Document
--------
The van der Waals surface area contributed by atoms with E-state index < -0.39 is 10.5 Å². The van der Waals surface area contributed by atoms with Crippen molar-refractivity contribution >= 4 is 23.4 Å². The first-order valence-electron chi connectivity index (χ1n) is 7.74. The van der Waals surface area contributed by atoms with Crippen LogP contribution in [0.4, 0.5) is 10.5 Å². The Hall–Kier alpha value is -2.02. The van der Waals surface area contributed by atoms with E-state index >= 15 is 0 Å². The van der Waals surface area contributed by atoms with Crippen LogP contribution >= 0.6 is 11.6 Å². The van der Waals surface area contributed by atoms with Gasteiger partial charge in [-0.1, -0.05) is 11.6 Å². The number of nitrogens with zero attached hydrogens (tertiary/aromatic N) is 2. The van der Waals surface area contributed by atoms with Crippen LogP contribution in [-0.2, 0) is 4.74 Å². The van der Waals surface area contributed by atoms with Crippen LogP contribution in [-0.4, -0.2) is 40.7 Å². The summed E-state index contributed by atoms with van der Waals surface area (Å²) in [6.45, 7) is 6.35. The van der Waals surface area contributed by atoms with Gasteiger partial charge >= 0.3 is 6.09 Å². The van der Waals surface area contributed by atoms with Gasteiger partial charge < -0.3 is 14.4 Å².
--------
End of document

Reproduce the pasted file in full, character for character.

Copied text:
The van der Waals surface area contributed by atoms with E-state index < -0.39 is 10.5 Å². The van der Waals surface area contributed by atoms with Crippen molar-refractivity contribution >= 4 is 23.4 Å². The first-order valence-electron chi connectivity index (χ1n) is 7.74. The van der Waals surface area contributed by atoms with Crippen LogP contribution in [0.4, 0.5) is 10.5 Å². The Hall–Kier alpha value is -2.02. The van der Waals surface area contributed by atoms with E-state index >= 15 is 0 Å². The van der Waals surface area contributed by atoms with Crippen LogP contribution >= 0.6 is 11.6 Å². The van der Waals surface area contributed by atoms with Gasteiger partial charge in [-0.1, -0.05) is 11.6 Å². The number of nitrogens with zero attached hydrogens (tertiary/aromatic N) is 2. The van der Waals surface area contributed by atoms with Crippen LogP contribution in [-0.2, 0) is 4.74 Å². The van der Waals surface area contributed by atoms with Crippen LogP contribution in [-0.4, -0.2) is 40.7 Å². The summed E-state index contributed by atoms with van der Waals surface area (Å²) in [6.45, 7) is 6.35. The van der Waals surface area contributed by atoms with Gasteiger partial charge >= 0.3 is 6.09 Å². The van der Waals surface area contributed by atoms with Gasteiger partial charge < -0.3 is 14.4 Å².